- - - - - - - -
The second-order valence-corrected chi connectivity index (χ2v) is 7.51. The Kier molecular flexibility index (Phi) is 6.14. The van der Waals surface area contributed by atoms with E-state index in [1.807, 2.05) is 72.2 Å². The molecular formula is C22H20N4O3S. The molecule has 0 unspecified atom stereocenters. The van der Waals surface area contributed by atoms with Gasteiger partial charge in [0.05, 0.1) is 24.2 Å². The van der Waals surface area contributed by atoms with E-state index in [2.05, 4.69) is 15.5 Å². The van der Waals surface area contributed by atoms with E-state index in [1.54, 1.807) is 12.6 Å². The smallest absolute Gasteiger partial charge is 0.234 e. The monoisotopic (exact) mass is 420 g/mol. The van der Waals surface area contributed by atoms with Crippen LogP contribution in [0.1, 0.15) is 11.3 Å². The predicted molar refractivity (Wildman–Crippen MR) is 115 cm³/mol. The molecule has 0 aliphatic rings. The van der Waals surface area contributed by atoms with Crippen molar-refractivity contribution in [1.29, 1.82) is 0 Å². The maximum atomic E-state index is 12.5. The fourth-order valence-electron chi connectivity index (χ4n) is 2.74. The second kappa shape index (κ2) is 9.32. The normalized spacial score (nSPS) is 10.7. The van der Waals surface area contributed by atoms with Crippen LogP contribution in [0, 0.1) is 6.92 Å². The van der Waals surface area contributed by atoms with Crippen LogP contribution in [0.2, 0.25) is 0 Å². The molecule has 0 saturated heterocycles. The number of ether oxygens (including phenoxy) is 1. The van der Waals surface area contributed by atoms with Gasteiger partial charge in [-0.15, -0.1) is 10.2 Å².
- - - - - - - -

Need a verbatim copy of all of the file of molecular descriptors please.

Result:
The second-order valence-corrected chi connectivity index (χ2v) is 7.51. The Kier molecular flexibility index (Phi) is 6.14. The van der Waals surface area contributed by atoms with E-state index in [1.807, 2.05) is 72.2 Å². The molecular formula is C22H20N4O3S. The molecule has 0 unspecified atom stereocenters. The van der Waals surface area contributed by atoms with Gasteiger partial charge in [0.05, 0.1) is 24.2 Å². The van der Waals surface area contributed by atoms with E-state index in [2.05, 4.69) is 15.5 Å². The van der Waals surface area contributed by atoms with E-state index in [1.54, 1.807) is 12.6 Å². The smallest absolute Gasteiger partial charge is 0.234 e. The monoisotopic (exact) mass is 420 g/mol. The van der Waals surface area contributed by atoms with Crippen LogP contribution in [0.1, 0.15) is 11.3 Å². The predicted molar refractivity (Wildman–Crippen MR) is 115 cm³/mol. The molecule has 0 aliphatic rings. The van der Waals surface area contributed by atoms with Crippen molar-refractivity contribution in [1.29, 1.82) is 0 Å². The maximum atomic E-state index is 12.5. The fourth-order valence-electron chi connectivity index (χ4n) is 2.74. The second kappa shape index (κ2) is 9.32. The normalized spacial score (nSPS) is 10.7. The van der Waals surface area contributed by atoms with Crippen LogP contribution in [0, 0.1) is 6.92 Å². The van der Waals surface area contributed by atoms with Crippen LogP contribution in [0.2, 0.25) is 0 Å². The molecule has 0 saturated heterocycles. The number of ether oxygens (including phenoxy) is 1. The van der Waals surface area contributed by atoms with Gasteiger partial charge in [-0.15, -0.1) is 10.2 Å².